North America Mid-Market/Private Debt Loan: Adenza’s US$2.3bn unitranche

IFR Awards 2021
3 min read
Andrew Hedlund

Singing a different tune

Thoma Bravo’s decision to tap the private credit market for a US$2.3bn unitranche loan to support its purchase of Calypso Technology, and a successive cross-border merger to create fintech company Adenza, was an unusual move for a financing of this size and paved the way for more multi-billion dollar unitranche loans.

Owl Rock led the financing to support the acquisition of Calypso, a software provider to financial services firms, and its combination with peer AxiomSL, also owned by Thoma Bravo. Since Owl Rock had led the financing for Thoma Bravo’s 2020 acquisition of AxiomSL it was the natural choice to back the private equity firm’s purchase of Calypso.

Closing the financing required not only finalising the Calypso buyout, but also wrapping up the AxiomSL cross-border merger, making the deal particularly intricate.

The US$2.3bn financing showed the power direct lenders can bring and how PE firms can lean on private credit providers when eyeing a large buyout.

“None of these transactions happen on a one-off basis. The deal was the culmination of a continued partnership [of Thoma Bravo and Owl Rock],” said Daniel Hong, a vice-president at Owl Rock. “It’s a transaction that demonstrates why direct lenders provide a strong proposition for sponsors.”

The vast majority of US private credit deals involve businesses that are North American-centric entities, and this deal was rare because Adenza was expected to have a global presence.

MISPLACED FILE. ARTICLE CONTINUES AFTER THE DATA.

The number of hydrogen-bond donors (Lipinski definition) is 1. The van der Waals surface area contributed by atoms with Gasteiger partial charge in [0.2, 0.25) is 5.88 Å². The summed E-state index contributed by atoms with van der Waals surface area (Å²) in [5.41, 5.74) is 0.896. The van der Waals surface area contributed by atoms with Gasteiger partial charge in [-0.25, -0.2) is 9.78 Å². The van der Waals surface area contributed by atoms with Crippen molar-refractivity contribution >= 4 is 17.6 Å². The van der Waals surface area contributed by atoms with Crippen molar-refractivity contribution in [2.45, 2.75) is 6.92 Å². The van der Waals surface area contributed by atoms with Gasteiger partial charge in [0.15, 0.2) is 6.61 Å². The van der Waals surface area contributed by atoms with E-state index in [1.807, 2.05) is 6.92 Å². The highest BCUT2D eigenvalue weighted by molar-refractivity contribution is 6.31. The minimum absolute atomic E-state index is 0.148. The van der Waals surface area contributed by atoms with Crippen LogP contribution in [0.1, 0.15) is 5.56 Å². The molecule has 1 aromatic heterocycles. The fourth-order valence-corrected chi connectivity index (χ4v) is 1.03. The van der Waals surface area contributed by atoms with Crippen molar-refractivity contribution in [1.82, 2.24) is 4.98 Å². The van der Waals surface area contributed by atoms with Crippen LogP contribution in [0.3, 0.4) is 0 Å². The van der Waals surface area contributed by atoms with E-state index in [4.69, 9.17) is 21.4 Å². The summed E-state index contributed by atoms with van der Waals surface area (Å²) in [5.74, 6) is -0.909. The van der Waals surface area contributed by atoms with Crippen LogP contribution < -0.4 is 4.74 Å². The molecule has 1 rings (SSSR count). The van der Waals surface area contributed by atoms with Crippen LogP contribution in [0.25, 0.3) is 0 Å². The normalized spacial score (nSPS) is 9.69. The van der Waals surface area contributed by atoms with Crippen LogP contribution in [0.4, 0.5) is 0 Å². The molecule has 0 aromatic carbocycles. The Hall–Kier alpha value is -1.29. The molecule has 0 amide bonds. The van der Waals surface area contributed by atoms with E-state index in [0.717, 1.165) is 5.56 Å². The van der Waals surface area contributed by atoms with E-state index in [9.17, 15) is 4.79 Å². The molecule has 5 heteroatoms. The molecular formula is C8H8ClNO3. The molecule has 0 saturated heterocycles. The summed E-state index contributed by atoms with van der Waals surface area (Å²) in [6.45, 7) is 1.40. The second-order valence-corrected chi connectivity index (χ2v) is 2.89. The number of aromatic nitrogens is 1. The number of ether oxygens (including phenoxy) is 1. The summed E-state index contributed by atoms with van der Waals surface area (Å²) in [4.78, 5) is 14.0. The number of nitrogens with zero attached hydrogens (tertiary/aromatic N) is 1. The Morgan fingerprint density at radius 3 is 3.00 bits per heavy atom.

That meant the lender faced unique decisions around currency exposure – such as currency hedges and the potential for a euro component – as it structured the loan, said Lukas Spiss, a managing director at Owl Rock.

Tax implications led Owl Rock to structure a loan comprised entirely of US dollars, with “sufficient flexibility” for currency hedges, Spiss said.

Thoma Bravo was also looking for “speed, certainty, and confidentiality”, which it found in the direct lending market where there are fewer parties involved than in the broadly syndicated market, he said.

“It was important to Thoma Bravo to not disrupt the AxiomSL business,” Spiss said.

“[The appeal of the transaction was] about the [market] leadership position of the two companies,” he said. “With the downside protection and top-line profile of these companies, this was a really attractive combination. We made the decision that these are top quartile, if not top 10% businesses, for us. We needed to lean in and win the deal.”

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